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What are the Safest Pots and Pans to Cook with in 2021?

diet kitchen Jan 24, 2021

Updated by Sophia Ruan Gushée on January 8, 2021

Whenever I dive deep into the safest pots and pans, I am surprised at how complicated it is for me to choose pots and pans that feel safe for my family. My conclusion: There is no such thing as nontoxic. Every option has a different set of benefits and risks. However, what feels most comfortable for me is cookware made from materials that are better understood after a long history of use: cast iron (without enamel or ceramic coatings) and stainless steel. 

Please read on for more details.

 

Cooking your favorite foods can be a fun activity when using recommended non toxic non stick pans whether you are by yourself or with loved ones. Having safe pots and pans in the kitchen benefits your entire family. 

When cooking, have you wondered what the safest cooking pans and pots are? Few people have. But I do! It is important to use top rated non toxic pans in order to keep your family safe.

And parents can teach children an important life skill and habit: how to cook. Cooking with children (or others) also offers a unique opportunity to nurture curiosity and wonder about the ingredients we use, how different cooking approaches affect the science of cooking, and which materials we cook with, and how they may contaminate our diet. Children and adults should be educated on the safest pans for cooking healthy meals. We know...a bummer topic, but non toxic pots and pans are definitely something worth knowing about.

 

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Concerns with different types of cookware

What is the safest cookware to use in your home? Some cookware may leach heavy metals and chemicals into food cooked in them. These exposures may contribute to health issues. Another reason why using quality non toxic saucepans, pots, and pans is an intelligent and conscious decision that we should all consider.

  1. Non-stick cookware is often made of perfluorinated chemicals (PFCs) or other chemicals that have not been tested for their impact on health. PFCs describe a family of chemicals, some of which have been “linked with lower birth weight and smaller size in infants, elevated cholesterol, abnormal thyroid hormone levels, liver inflammation, and a weakened immune system (EWG 2015g).” The C8 Science Panel—three epidemiologists who were chosen jointly by the parties involved in a legal settlement between plaintiffs claiming adverse health effects from C8 (a type of PFC) contamination from a DuPont (defendant) plant—found the following to have "Probable Link to C8 exposure: diagnosed high cholesterol, ulcerative colitis, thyroid disease, testicular cancer, kidney cancer, and pregnancy-induced hypertension."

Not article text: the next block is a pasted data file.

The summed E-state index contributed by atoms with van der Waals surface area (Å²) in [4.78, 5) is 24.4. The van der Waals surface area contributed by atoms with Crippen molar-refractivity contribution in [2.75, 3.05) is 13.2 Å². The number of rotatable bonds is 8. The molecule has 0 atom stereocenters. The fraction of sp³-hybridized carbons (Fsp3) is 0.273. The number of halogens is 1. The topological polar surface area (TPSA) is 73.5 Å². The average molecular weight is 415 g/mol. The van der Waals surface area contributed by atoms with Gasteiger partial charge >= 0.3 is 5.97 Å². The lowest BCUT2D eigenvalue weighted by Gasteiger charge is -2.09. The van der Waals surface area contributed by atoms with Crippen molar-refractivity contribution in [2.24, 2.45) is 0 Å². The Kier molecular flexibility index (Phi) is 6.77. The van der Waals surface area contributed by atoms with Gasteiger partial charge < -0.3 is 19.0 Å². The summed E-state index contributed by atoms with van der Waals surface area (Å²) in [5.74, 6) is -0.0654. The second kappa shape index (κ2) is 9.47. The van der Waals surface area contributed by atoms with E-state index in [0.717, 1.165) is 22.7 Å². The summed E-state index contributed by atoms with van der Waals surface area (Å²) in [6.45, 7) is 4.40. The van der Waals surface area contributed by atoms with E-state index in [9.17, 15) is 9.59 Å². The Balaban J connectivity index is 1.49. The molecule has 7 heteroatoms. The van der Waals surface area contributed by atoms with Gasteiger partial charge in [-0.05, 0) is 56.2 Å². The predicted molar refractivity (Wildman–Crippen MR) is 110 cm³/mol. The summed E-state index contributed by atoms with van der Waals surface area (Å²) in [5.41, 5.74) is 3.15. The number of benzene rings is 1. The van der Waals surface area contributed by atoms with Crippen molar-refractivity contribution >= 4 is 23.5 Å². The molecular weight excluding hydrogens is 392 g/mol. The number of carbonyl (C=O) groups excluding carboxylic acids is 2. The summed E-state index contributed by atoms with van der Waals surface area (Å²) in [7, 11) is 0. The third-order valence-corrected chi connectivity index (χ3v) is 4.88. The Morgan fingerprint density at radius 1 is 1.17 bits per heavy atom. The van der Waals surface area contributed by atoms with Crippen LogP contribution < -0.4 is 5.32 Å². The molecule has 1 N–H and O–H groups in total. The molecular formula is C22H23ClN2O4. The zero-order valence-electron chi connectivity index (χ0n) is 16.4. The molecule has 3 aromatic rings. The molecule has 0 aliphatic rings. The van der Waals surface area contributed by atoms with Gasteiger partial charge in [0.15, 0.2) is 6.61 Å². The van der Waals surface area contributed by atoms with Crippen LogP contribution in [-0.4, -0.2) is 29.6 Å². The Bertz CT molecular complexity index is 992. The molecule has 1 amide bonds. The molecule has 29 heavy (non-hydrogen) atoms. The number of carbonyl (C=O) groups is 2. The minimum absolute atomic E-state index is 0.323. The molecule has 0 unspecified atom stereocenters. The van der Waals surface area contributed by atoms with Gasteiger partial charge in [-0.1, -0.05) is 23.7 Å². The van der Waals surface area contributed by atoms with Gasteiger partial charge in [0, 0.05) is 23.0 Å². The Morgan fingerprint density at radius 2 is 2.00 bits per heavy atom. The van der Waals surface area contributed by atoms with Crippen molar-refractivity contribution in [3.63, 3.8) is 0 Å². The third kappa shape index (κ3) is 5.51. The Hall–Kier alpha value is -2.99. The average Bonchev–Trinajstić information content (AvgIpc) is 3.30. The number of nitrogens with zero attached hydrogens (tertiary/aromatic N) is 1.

2. Aluminum cookware can react to certain foods—particularly acidic foods (like tomatoes or citruses)—and give a metallic taste. Small amounts of aluminum through oral ingestion is considered fine. However, higher levels may increase the health risks, such as Alzheimer's Disease (but studies are conflicting) (ATSDR 2008).
  3. Cast iron cookware can leach iron into the food. While we need iron in our diets, too much iron can be a health concern.
  4. Copper cookware can leach copper into exposed food. Similar to iron, too much copper in our diets is unhealthy. Higher doses of copper can lead to nausea, vomiting, stomach cramps, or diarrhea, according to the Agency for Toxic Substances and Disease Registry (ATSDR 2004).
  5. Stainless steel cookware can leach nickel and chromium into food—particularly when cooking acidic foods (like tomatoes).

 

Best and Safest Cookware

The safest pots and pans to cook with are those that leach the least amount of chemicals and heavy metals. Since every material offers benefits and risks, I diversify my cooking with the cookware materials below. 

  1. Cast iron. While iron can leach into food, it’s generally accepted as being safe. It’s certainly one of the most durable types of cookware. Be sure to season the cast iron pan according to manufacturer instructions to avoid a metallic taste. Consider using ceramic or glass cookware for acidic foods, such as spaghetti sauce. Updated January 8, 2021: This remains a staple in my kitchen.
  2. Enamel-coated cast iron. Made of cast iron with a glass coating, the cookware heats like iron cookware but doesn’t leach iron into food. Glass is one of the materials widely accepted as being healthy. This is what I use when I'm cooking with acidic foods, like tomato sauce. Updated January 8, 2021: After feeling more uncertain about the two enamel-coated cast iron pots and pans that I have, I will not buy more of them but I will also not discard the relatively new ones that I have. I just try to beware of scratching the inner surface.